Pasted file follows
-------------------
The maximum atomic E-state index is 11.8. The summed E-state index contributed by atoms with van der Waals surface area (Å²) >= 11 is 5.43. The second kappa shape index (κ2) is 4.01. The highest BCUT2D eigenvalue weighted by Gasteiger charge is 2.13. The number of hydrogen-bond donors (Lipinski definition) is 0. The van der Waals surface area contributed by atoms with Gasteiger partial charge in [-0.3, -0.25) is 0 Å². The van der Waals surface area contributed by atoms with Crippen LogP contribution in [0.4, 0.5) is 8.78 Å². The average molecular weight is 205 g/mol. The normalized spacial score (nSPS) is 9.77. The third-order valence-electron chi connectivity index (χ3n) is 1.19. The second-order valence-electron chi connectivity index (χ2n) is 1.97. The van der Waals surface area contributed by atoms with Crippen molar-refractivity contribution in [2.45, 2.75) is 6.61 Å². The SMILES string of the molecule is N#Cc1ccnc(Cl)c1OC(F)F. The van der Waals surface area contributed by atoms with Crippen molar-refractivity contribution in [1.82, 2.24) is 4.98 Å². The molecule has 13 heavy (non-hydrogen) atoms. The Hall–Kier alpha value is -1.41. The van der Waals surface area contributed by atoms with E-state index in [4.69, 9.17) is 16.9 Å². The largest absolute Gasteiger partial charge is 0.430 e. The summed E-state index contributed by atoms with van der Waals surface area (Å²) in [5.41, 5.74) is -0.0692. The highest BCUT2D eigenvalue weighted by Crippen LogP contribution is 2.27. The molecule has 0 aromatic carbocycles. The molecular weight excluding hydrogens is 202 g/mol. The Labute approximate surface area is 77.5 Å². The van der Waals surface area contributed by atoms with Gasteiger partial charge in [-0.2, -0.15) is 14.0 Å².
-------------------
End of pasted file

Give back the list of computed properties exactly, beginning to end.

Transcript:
The maximum atomic E-state index is 11.8. The summed E-state index contributed by atoms with van der Waals surface area (Å²) >= 11 is 5.43. The second kappa shape index (κ2) is 4.01. The highest BCUT2D eigenvalue weighted by Gasteiger charge is 2.13. The number of hydrogen-bond donors (Lipinski definition) is 0. The van der Waals surface area contributed by atoms with Gasteiger partial charge in [-0.3, -0.25) is 0 Å². The van der Waals surface area contributed by atoms with Crippen LogP contribution in [0.4, 0.5) is 8.78 Å². The average molecular weight is 205 g/mol. The normalized spacial score (nSPS) is 9.77. The third-order valence-electron chi connectivity index (χ3n) is 1.19. The second-order valence-electron chi connectivity index (χ2n) is 1.97. The van der Waals surface area contributed by atoms with Crippen molar-refractivity contribution in [2.45, 2.75) is 6.61 Å². The SMILES string of the molecule is N#Cc1ccnc(Cl)c1OC(F)F. The van der Waals surface area contributed by atoms with Crippen molar-refractivity contribution in [1.82, 2.24) is 4.98 Å². The molecule has 13 heavy (non-hydrogen) atoms. The Hall–Kier alpha value is -1.41. The van der Waals surface area contributed by atoms with E-state index in [4.69, 9.17) is 16.9 Å². The largest absolute Gasteiger partial charge is 0.430 e. The summed E-state index contributed by atoms with van der Waals surface area (Å²) in [5.41, 5.74) is -0.0692. The highest BCUT2D eigenvalue weighted by Crippen LogP contribution is 2.27. The molecule has 0 aromatic carbocycles. The molecular weight excluding hydrogens is 202 g/mol. The Labute approximate surface area is 77.5 Å². The van der Waals surface area contributed by atoms with Gasteiger partial charge in [-0.2, -0.15) is 14.0 Å².